Basement faults exist under all sedimentary basins deposited on the basement complex and typically control much of the local structure and stratigraphy within the overlying, younger sedimentary section. Such basins include the majority of the oil and gas producing sedimentary basins of the world.
Shear zones are the block boundaries of the basement, where the faults and drape folds in the overlying sedimentary section are periodically reactivated, so influencing depositional patterns and locations of structures.
Movements of the basement faults have occurred periodically through the deposition of the sedimentary rocks, controlling the topography of the basement, which in turn controls additional structure and stratigraphy important to petroleum exploration.
Phase congruency is used as a measure of feature significance allowing edges, lines and corner features to be detected reliably.
To illustrate our method of extracting basement faults we apply a workflow to open-source aeromagnetic data from a 400×400 kilometer region from western Canada, where basement covered by Phanerozoic sediments was faulted in the Proterozoic and Phanerozoic.
Figure 1a) TMI – Reduced To Pole shaded relief including corrugation contamination in north east quadrant
Figure 1b) TMI-RTP stable downward continuation indicating multiple ensembles of conjugate linear features where the basement geology is obscured by Phanerozoic sediments
Figure 1c) TMI-RTP upward continuation identifying many linear features but without edge strength indications
This workflow for extracting basement faults computes a multi-scale phase symmetry and congruency attribute response, comprising a stacked average of edge attributes used as the input to fault detection utilizing a ridge detection operator.
- structural features based on the amplitude of the phase congruency of field transforms, which as an edge attribute, is sensitive to faults and edges.
- structural discontinuities sensitive to terminations of features that are expressed as variations in amplitude.
The value mapped on to the detected lineaments is directly related to the phase congruency edge attribute and so represents the likelihood of the fault being present within the field data. This gives an indication of the significance of faults present based on their orientations, lengths and intensities.
Attributes are enhanced so that the final lineaments used in the extraction of basement faults have greater continuity along fault traces. Enhancement is performed using a Gaussian smoothing operator, which improves continuity and improves the effectiveness of extracting basement faults by reducing clutter within the source field.
Figure 2a) High scaling factor ensemble phase conjugate edge extraction
Figure 2b) Edge strength classification of Fig 2a)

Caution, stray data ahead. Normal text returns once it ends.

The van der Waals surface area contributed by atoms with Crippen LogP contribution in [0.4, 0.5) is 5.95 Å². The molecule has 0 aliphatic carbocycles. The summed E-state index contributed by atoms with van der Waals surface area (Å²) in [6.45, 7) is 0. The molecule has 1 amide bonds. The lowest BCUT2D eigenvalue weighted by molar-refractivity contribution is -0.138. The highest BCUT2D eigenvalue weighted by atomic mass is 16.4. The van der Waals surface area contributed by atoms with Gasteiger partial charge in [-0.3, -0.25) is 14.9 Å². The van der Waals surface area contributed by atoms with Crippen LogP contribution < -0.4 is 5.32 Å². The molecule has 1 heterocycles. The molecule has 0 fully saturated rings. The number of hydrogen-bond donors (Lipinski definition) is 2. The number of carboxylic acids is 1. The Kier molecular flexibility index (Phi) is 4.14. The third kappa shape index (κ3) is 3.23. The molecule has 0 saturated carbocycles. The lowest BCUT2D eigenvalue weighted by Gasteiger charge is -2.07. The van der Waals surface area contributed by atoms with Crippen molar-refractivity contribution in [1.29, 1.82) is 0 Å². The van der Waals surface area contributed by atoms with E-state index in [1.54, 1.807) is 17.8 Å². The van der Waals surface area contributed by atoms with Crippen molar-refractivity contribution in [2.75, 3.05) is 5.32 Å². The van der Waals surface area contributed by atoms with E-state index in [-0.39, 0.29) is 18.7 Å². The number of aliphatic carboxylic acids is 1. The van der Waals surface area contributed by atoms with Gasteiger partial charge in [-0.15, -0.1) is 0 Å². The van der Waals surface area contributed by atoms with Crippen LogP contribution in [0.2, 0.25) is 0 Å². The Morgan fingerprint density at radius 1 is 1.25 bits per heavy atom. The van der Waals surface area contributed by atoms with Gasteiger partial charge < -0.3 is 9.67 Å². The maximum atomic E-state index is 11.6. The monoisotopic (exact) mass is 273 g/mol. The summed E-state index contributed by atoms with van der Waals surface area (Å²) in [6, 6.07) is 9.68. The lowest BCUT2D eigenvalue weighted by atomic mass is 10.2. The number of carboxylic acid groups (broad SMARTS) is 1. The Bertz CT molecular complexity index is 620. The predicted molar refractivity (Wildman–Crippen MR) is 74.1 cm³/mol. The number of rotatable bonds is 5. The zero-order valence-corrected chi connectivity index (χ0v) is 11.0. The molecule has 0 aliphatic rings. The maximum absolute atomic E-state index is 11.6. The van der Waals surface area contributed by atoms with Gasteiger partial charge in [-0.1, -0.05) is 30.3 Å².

Figure 2c) Fault likelihood map of fault candidates from decluttered Figure 2 b)
The value mapped on to the detected lineaments involved in extracting basement faults is directly related to the edge attribute and so represents the likelihood of the fault being present within the field data.
This gives an indication of the significance of faults present based on their orientations, lengths and intensities. In addition to discrete faults other structural types of displaced edges, such as major shear zones, can be distinguished.
Figure 3a) Rose diagram of expert-guided semi-automated extraction of dominant conjugate set
Figure 3b) Rose diagram of expert-guided semi-automated extraction of conjugate set from CBZ
Figure 3c) Rose diagram of conjugate set of Proterozoic brittle-ductile shear zones
As the gravity or magnetic field is upward continued over an ensemble of heights, each level of upward continuation corresponds to a (continuous) scaling.
This workflow for extracting basement faults computes a single-attribute response, comprising a stacked loci of the different corner attributes at multiple scales.
An ensemble arising from connected locations on the ground and draping these sheets results in a loci of the highest density of dipole sources that are the locations of lateral contacts.
- loci resemble lateral contacts and the sense of dip of the contact
- loci connect lateral discontinuities over large regions
- Deep loci typically represent major lateral boundaries
Eslan Labs offers a choice of workflows for extracting basement faults that enhances the process of identifying and modeling geologic discontinuities such as faults from subsurface gravity and magnetic surveys.
Figure 4a) Extracting basement faults from interpreted conjugate fracture system of Phanerozoic, and related Hmax stress trajectories
Figure 4b) Interpreted conjugate fracture system of Churchill Boundary Zone, and subset Hmax stress trajectories perpendicular to dominant pattern
Figure 4c) Extracting basement faults from interpreted linear fracture systems across western Superior Craton and Churchill Boundary Zone: red – craton boundary lineaments, grey – dominant Phanerozoic conjugate fracture systems, blue – subset conjugate fractures of CBZ, green – lineaments of Proterozoic brittle-ductile shears
Some Useful Previous Work
Cook, F.A., van der Velden, A.J., Hall, K.W., and Roberts, B.J., 1999, Tectonic delamination, and subcrustal imbrication of the Precambrian lithosphere in northwestern Canada mapped by LITHOPROBE: Geology, 26, 839-842.
Gale, J. F. W., Reed, R. M., and John Holder, 2007, Natural fractures in the Barnett Shale and their importance for hydraulic fracture treatments: American Association of Petroleum Geologists Bulletin, 91, 603-622.
Russell, B., Hampson, D. and Logel, J., 2010, Applying the phase congruency algorithm to seismic data slices: a carbonate case study: First Break, 28, 83-90.